The Independent Investigations Office of BC (IIO) is looking into the death of man discovered Jan. 11 in east Maple Ridge. (Black Press files)
B.C.’s police watchdog investigating man’s death in Maple Ridge

Man was found dead Jan. 11 after recent contact with police

Chilliwack Law Courts. (Black Press file)
Man sentenced to 20 months for sexual offences involving a minor in Mission

Will Laws Clark was 22 and victim was 13 at time offences began

Rolling seven-day average of cases by B.C. health authority to Jan. 21. Fraser Health in purple, Vancouver Coastal red, Interior Health orange, Northern Health green and Vancouver Island blue. (B.C. Centre for Disease Control)
2nd COVID vaccine doses on hold as B.C. delivery delayed again

New COVID-19 cases slowing in Fraser Health region

Provincial health officer Dr. Bonnie Henry talk about the next steps in B.C.’s COVID-19 Immunization Plan during a press conference at Legislature in Victoria, B.C., on Friday, January 22, 2021. Two more cases of the COVID-19 strain first identified in South Africa have been diagnosed in British Columbia, bringing the total to three as of Jan. 16.THE CANADIAN PRESS/Chad Hipolito
B.C. now has three cases of South African COVID-19 variant, six of U.K. strain

Both variants are thought to spread faster than earlier strains

Rodney and Ekaterina Baker in an undated photo from social media. The couple has been ticketed and charged under the Yukon’s <em>Civil Emergency Measures Act</em> for breaking isolation requirements in order to sneak into a vaccine clinic and receive Moderna vaccine doses in Beaver Creek. (Facebook/Submitted)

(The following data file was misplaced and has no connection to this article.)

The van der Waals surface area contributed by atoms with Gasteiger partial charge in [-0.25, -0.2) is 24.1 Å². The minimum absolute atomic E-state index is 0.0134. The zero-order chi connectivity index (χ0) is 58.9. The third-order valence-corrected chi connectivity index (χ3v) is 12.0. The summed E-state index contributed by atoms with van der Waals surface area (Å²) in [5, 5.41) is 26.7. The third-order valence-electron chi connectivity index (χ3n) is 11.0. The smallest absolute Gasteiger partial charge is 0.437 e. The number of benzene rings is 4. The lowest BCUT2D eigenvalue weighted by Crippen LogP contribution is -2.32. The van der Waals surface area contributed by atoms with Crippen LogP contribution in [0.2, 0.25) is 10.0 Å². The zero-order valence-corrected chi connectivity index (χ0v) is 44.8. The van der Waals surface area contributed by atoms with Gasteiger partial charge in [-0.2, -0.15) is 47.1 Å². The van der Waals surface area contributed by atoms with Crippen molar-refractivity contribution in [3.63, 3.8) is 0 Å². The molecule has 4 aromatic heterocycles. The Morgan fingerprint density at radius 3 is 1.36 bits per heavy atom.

Great Canadian Gaming CEO resigns after being accused of sneaking into Yukon for vaccine

Rod Baker and Ekaterina Baker were charged with two CEMA violations each

Police discovered a makeshift nightclub in a Vancouver apartment on Jan. 23, 2021, and say it wasn’t the first time this month officers have been called to the unit over social gathering concerns. (Phil McLachlan - Capital News)
Doorman of makeshift ‘booze-can’ in Vancouver apartment fined; police look to court order

This marks the fourth complaint about social gatherings inside the apartment in January

A Kelowna couple welcomed their Nooner baby in December. (Flytographer)
Kelowna couple welcomes baby girl from Hotel Zed Nooner campaign

Nicole and Alex will now have 18 years of free stays at the hotel

The Abbotsford Tulip Festival is permanently closing, with plans to eventually set up in Armstrong, B.C. (Abbotsford News file photo)
Abbotsford Tulip Festival is closing, with plans to rebloom in Armstrong

Event organizer says pandemic and sale of land were factors in decision

Most Read